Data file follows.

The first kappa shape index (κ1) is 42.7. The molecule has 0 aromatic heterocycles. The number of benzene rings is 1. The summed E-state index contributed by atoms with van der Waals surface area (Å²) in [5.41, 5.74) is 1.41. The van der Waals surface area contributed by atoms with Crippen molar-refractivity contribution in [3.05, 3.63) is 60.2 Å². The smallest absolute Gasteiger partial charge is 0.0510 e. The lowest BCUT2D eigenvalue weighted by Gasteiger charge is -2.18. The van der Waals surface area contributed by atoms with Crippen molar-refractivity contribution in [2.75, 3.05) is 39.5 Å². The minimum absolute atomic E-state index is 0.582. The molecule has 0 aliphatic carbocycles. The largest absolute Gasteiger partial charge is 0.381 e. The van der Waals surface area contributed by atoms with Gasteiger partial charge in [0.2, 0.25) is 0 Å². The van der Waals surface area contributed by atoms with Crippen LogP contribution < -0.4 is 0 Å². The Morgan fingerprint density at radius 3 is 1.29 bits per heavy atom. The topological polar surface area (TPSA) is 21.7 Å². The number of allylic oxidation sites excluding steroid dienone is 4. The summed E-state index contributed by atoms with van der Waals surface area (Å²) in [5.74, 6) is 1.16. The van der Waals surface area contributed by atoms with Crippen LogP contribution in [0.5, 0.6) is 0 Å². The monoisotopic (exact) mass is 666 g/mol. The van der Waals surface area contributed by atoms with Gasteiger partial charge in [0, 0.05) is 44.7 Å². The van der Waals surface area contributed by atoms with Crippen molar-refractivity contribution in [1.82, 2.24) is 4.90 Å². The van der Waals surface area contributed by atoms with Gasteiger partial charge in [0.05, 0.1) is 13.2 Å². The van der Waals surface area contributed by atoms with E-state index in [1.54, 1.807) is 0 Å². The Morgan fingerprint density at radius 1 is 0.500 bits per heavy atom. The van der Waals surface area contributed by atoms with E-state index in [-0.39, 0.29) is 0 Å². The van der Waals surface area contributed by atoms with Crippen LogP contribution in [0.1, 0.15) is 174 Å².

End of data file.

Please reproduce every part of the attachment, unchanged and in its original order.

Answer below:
The first kappa shape index (κ1) is 42.7. The molecule has 0 aromatic heterocycles. The number of benzene rings is 1. The summed E-state index contributed by atoms with van der Waals surface area (Å²) in [5.41, 5.74) is 1.41. The van der Waals surface area contributed by atoms with Crippen molar-refractivity contribution in [3.05, 3.63) is 60.2 Å². The smallest absolute Gasteiger partial charge is 0.0510 e. The lowest BCUT2D eigenvalue weighted by Gasteiger charge is -2.18. The van der Waals surface area contributed by atoms with Crippen molar-refractivity contribution in [2.75, 3.05) is 39.5 Å². The minimum absolute atomic E-state index is 0.582. The molecule has 0 aliphatic carbocycles. The largest absolute Gasteiger partial charge is 0.381 e. The van der Waals surface area contributed by atoms with Gasteiger partial charge in [0.2, 0.25) is 0 Å². The van der Waals surface area contributed by atoms with Crippen LogP contribution < -0.4 is 0 Å². The Morgan fingerprint density at radius 3 is 1.29 bits per heavy atom. The topological polar surface area (TPSA) is 21.7 Å². The number of allylic oxidation sites excluding steroid dienone is 4. The summed E-state index contributed by atoms with van der Waals surface area (Å²) in [5.74, 6) is 1.16. The van der Waals surface area contributed by atoms with Crippen LogP contribution in [0.5, 0.6) is 0 Å². The monoisotopic (exact) mass is 666 g/mol. The van der Waals surface area contributed by atoms with Gasteiger partial charge in [0, 0.05) is 44.7 Å². The van der Waals surface area contributed by atoms with Crippen molar-refractivity contribution in [1.82, 2.24) is 4.90 Å². The van der Waals surface area contributed by atoms with Gasteiger partial charge in [0.05, 0.1) is 13.2 Å². The van der Waals surface area contributed by atoms with E-state index in [1.54, 1.807) is 0 Å². The Morgan fingerprint density at radius 1 is 0.500 bits per heavy atom. The van der Waals surface area contributed by atoms with E-state index in [-0.39, 0.29) is 0 Å². The van der Waals surface area contributed by atoms with Crippen LogP contribution in [0.1, 0.15) is 174 Å².